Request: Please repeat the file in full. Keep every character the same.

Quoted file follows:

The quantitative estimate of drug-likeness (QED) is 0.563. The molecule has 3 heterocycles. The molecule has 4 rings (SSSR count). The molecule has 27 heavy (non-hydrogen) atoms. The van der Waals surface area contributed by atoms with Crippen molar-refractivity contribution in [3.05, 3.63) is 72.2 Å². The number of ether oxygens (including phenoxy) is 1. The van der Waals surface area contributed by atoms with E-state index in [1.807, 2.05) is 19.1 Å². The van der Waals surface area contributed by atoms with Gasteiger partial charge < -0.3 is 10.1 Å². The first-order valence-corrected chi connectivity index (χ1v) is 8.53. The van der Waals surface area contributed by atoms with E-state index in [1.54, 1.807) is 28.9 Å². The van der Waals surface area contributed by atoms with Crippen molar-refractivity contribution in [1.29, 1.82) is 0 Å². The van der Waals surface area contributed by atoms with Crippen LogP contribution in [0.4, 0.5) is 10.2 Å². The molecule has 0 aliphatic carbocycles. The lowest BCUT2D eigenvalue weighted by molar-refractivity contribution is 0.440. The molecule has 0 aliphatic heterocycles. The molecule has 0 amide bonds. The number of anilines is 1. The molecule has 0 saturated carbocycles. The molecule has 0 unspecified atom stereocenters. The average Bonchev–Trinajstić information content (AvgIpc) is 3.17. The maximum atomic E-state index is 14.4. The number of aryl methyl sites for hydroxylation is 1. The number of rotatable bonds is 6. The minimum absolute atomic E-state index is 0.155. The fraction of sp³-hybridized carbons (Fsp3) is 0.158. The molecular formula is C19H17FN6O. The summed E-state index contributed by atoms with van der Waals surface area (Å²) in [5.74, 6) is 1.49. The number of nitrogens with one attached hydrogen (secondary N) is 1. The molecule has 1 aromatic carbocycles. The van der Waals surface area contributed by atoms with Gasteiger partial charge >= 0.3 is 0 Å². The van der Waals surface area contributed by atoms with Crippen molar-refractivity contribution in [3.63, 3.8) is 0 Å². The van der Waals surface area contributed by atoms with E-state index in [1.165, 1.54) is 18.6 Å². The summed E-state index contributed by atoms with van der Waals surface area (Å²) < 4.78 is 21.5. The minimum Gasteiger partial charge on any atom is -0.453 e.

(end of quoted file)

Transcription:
The quantitative estimate of drug-likeness (QED) is 0.563. The molecule has 3 heterocycles. The molecule has 4 rings (SSSR count). The molecule has 27 heavy (non-hydrogen) atoms. The van der Waals surface area contributed by atoms with Crippen molar-refractivity contribution in [3.05, 3.63) is 72.2 Å². The number of ether oxygens (including phenoxy) is 1. The van der Waals surface area contributed by atoms with E-state index in [1.807, 2.05) is 19.1 Å². The van der Waals surface area contributed by atoms with Gasteiger partial charge < -0.3 is 10.1 Å². The first-order valence-corrected chi connectivity index (χ1v) is 8.53. The van der Waals surface area contributed by atoms with E-state index in [1.54, 1.807) is 28.9 Å². The van der Waals surface area contributed by atoms with Crippen molar-refractivity contribution in [1.29, 1.82) is 0 Å². The van der Waals surface area contributed by atoms with Crippen LogP contribution in [0.4, 0.5) is 10.2 Å². The molecule has 0 aliphatic carbocycles. The lowest BCUT2D eigenvalue weighted by molar-refractivity contribution is 0.440. The molecule has 0 aliphatic heterocycles. The molecule has 0 amide bonds. The number of anilines is 1. The molecule has 0 saturated carbocycles. The molecule has 0 unspecified atom stereocenters. The average Bonchev–Trinajstić information content (AvgIpc) is 3.17. The maximum atomic E-state index is 14.4. The number of aryl methyl sites for hydroxylation is 1. The number of rotatable bonds is 6. The minimum absolute atomic E-state index is 0.155. The fraction of sp³-hybridized carbons (Fsp3) is 0.158. The molecular formula is C19H17FN6O. The summed E-state index contributed by atoms with van der Waals surface area (Å²) in [5.74, 6) is 1.49. The number of nitrogens with one attached hydrogen (secondary N) is 1. The molecule has 1 aromatic carbocycles. The van der Waals surface area contributed by atoms with Gasteiger partial charge >= 0.3 is 0 Å². The van der Waals surface area contributed by atoms with Crippen molar-refractivity contribution in [3.63, 3.8) is 0 Å². The van der Waals surface area contributed by atoms with E-state index in [1.165, 1.54) is 18.6 Å². The summed E-state index contributed by atoms with van der Waals surface area (Å²) < 4.78 is 21.5. The minimum Gasteiger partial charge on any atom is -0.453 e.